It never occurred to me he might be interested. My best friend had kind of a thing for him, and she was everything I wasn’t, beautiful, smart, a good student, Catholic. They went to the same church, they had known each other for years. In my mind, they were perfect for each other and he in no way deserved the mess that was me.

Whether he deserved it or not, he wanted me to be his.

I said no. For months. Partly some girl code kind of thing. Partly feeling unworthy. Partly fear.

I finally told him he had to let her know he wasn’t interested, and then yes, I’d go out with him.

He wrote me letters literally every day. The three of us went to dances, we all went to summer school and spent a lot of time together. When he didn’t have to work he’d walk me home, hang out after, until he had to leave (or bolted out the back door the times my Stepdad came home early).

One night someone crashed their car into my house. He walked over after a long day at work to comfort me. I often couldn’t sleep because of the whole crazy Night Stalker thing going on at the time. He wrote more notes, lent me tapes of our favorite music to listen to while I fell asleep.

I never, ever, deserved anyone who treated me as well as he did. I’ve joked a time or two that he dodged a bullet, and he snarks back that he was a naive idiot. And yet in some ways he’s the model of what I hope to find someday. That’s really the only thing that would make a relationship worth it again for me. I give too much. I don’t hold back. I don’t know how. And I have a full life that I love, so compromising isn’t remotely interesting. On some level, I’m not sure I believe in love like that anymore. Or maybe I just don’t believe I can have it again.

My Christmas Dreaming

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Christmas has always been a treasured holiday for me. It hasn’t always been a happy one. My parent’s split on Christmas, my Mom and I almost never celebrated it, but I love it all the same.

I was a choir girl; and for choir kids, Christmas starts in the fall, in preparation for winter concerts. So I love the music, but also the baking, the lights, the magic, the pageantry. It fills that part of my heart that longs for dreams, romance and beauty.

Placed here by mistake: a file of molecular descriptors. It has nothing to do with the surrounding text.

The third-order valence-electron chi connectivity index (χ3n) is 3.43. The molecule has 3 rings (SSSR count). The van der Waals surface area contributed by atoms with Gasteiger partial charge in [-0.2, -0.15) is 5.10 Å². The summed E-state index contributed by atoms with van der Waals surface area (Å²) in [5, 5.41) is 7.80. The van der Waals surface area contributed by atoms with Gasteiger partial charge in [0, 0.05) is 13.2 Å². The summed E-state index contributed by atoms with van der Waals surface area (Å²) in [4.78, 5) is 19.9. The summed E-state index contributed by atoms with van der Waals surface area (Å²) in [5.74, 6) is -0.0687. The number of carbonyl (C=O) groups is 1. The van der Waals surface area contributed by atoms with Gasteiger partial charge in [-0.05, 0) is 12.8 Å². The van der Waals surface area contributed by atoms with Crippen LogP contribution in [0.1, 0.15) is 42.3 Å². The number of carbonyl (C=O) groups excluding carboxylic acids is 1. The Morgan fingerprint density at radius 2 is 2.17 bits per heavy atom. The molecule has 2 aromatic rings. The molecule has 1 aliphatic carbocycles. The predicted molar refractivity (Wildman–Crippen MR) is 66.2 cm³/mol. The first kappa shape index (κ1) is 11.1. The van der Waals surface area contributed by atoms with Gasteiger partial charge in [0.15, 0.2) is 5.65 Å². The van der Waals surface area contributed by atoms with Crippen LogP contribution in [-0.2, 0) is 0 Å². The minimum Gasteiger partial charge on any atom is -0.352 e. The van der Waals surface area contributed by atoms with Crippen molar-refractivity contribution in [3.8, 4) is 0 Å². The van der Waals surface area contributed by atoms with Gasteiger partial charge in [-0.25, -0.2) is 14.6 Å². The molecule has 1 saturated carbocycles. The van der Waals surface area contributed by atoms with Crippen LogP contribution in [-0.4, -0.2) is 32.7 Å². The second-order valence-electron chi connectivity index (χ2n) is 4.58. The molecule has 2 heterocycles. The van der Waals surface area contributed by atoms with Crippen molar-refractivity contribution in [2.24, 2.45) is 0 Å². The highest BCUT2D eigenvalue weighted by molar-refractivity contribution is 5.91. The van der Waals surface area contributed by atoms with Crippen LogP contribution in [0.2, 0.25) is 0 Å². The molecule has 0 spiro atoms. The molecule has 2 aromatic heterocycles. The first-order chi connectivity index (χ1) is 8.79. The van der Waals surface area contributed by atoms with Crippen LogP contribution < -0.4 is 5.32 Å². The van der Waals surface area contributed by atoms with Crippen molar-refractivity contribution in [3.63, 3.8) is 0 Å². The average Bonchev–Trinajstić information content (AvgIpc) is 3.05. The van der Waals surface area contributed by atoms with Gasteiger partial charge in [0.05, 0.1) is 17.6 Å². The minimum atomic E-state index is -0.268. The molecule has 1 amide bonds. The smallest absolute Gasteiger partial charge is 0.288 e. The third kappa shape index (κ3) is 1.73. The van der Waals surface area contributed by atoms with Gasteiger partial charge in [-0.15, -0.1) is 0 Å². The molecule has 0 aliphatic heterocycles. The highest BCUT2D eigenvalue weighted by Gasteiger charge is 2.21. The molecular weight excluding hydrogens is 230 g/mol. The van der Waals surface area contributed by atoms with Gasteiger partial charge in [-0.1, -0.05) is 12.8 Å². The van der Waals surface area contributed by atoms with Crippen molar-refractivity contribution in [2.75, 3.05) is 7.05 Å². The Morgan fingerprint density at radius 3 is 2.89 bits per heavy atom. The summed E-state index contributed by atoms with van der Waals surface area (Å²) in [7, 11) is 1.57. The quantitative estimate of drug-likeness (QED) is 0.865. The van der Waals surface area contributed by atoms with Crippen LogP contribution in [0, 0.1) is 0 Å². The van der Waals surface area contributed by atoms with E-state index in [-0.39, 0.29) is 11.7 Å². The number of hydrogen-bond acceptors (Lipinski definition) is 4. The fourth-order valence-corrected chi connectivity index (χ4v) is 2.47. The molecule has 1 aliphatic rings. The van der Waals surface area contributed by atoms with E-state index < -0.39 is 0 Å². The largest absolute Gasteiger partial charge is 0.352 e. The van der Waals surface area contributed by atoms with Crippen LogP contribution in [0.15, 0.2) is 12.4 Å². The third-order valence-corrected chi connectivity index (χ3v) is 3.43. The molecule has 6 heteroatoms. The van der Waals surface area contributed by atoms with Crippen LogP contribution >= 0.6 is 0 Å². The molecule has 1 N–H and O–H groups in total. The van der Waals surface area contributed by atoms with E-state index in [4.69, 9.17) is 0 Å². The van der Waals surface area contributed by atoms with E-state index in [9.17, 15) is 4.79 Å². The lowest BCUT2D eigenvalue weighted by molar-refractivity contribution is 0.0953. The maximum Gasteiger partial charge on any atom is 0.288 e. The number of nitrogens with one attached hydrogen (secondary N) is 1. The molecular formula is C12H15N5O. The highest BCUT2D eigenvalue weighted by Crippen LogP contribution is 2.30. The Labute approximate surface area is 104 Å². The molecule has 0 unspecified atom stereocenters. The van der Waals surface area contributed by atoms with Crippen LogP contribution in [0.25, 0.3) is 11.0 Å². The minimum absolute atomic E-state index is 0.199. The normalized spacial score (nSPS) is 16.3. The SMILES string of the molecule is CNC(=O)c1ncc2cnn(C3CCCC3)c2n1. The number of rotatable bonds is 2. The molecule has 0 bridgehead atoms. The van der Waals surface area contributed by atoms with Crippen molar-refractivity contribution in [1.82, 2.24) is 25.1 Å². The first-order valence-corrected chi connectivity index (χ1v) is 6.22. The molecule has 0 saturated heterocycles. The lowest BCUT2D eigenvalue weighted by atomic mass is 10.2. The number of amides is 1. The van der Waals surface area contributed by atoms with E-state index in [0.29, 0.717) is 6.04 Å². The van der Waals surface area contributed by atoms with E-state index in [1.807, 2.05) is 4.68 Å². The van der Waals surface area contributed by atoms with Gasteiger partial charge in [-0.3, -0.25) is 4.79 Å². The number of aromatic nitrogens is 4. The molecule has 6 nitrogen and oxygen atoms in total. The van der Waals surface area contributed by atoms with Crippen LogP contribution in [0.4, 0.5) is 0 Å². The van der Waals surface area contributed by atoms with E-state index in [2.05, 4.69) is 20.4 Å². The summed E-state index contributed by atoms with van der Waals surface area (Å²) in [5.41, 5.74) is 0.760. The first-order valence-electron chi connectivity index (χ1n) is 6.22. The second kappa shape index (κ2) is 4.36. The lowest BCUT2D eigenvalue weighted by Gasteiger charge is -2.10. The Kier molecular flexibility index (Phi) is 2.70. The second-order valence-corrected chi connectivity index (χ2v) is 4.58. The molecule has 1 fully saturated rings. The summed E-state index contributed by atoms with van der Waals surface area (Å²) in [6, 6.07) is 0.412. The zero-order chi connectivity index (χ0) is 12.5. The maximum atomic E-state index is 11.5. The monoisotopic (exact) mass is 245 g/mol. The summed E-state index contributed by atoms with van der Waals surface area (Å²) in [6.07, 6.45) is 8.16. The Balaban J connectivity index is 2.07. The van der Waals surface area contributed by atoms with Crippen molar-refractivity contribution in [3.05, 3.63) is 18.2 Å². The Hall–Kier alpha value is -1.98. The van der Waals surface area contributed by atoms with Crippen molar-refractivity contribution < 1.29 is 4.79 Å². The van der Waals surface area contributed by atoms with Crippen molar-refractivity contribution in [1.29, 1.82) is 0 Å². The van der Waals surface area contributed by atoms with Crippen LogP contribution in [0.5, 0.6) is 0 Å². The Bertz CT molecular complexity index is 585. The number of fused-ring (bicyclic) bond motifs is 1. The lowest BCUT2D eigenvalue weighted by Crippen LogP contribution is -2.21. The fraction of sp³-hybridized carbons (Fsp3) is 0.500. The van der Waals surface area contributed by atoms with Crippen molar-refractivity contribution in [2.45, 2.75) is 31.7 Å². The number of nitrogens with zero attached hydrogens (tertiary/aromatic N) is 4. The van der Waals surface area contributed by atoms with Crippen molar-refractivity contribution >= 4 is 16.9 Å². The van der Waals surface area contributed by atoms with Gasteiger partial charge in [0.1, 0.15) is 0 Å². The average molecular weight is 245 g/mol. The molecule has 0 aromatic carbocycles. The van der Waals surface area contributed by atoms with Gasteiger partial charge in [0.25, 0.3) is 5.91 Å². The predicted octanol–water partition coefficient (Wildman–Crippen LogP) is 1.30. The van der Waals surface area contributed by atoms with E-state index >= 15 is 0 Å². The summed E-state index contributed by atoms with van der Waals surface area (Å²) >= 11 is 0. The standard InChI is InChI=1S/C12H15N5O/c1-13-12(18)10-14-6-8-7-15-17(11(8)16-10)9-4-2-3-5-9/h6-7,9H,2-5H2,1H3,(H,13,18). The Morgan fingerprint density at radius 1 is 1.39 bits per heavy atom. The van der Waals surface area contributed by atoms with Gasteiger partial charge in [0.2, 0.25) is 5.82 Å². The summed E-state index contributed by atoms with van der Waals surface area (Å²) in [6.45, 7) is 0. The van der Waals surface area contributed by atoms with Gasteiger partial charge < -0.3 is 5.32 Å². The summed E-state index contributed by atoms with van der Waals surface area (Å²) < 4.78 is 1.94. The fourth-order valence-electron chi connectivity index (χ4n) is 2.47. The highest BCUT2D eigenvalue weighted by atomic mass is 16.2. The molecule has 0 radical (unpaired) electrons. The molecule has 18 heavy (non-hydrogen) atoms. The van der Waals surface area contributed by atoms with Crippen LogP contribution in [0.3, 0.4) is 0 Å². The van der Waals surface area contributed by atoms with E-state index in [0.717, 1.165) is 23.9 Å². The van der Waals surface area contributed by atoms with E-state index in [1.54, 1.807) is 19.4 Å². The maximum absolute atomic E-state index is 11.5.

As an adult, I’ve often hopped in the car to drive while listening to music. Singing at the top of my lungs as the dark road stretches ahead does me a world of good. It’s therapeutic. Cathartic. There is little that cheers me more than a travel mug full of something steamy, a container full of homemade Christmas cookies, and a collection of my favorite holiday music. It’s something that became a family tradition (one that sadly waned when we lived on our farm).

So when my first son was due on Christmas eve, I couldn’t be more excited. I felt like he was the most precious gift I’d ever receive (turns out he was one of three of the most precious gifts ever).

I spent many weeks before his birth driving around while listening to music and looking at lights, dreaming of the day I’d finally hold him in my arms, feeling a certain kindred spirit with Mary. I battled fear and confusion and insecurity my whole pregnancy, knowing that learning to be a good parent would be an uphill battle for me. Those drives brought me peace, and gave me a measure of courage to face what lay ahead.

And they provided enough inspiration to help me dive into the whole parenting experience.

Whenever I go on these holiday drives now, there’s always a part of me that remembers the joy, the intense love, the overwhelming protectiveness…I look back fondly, and  smile with immense pride at the young man that wee babe has become.

He exceeded my wildest dreams so effortlessly.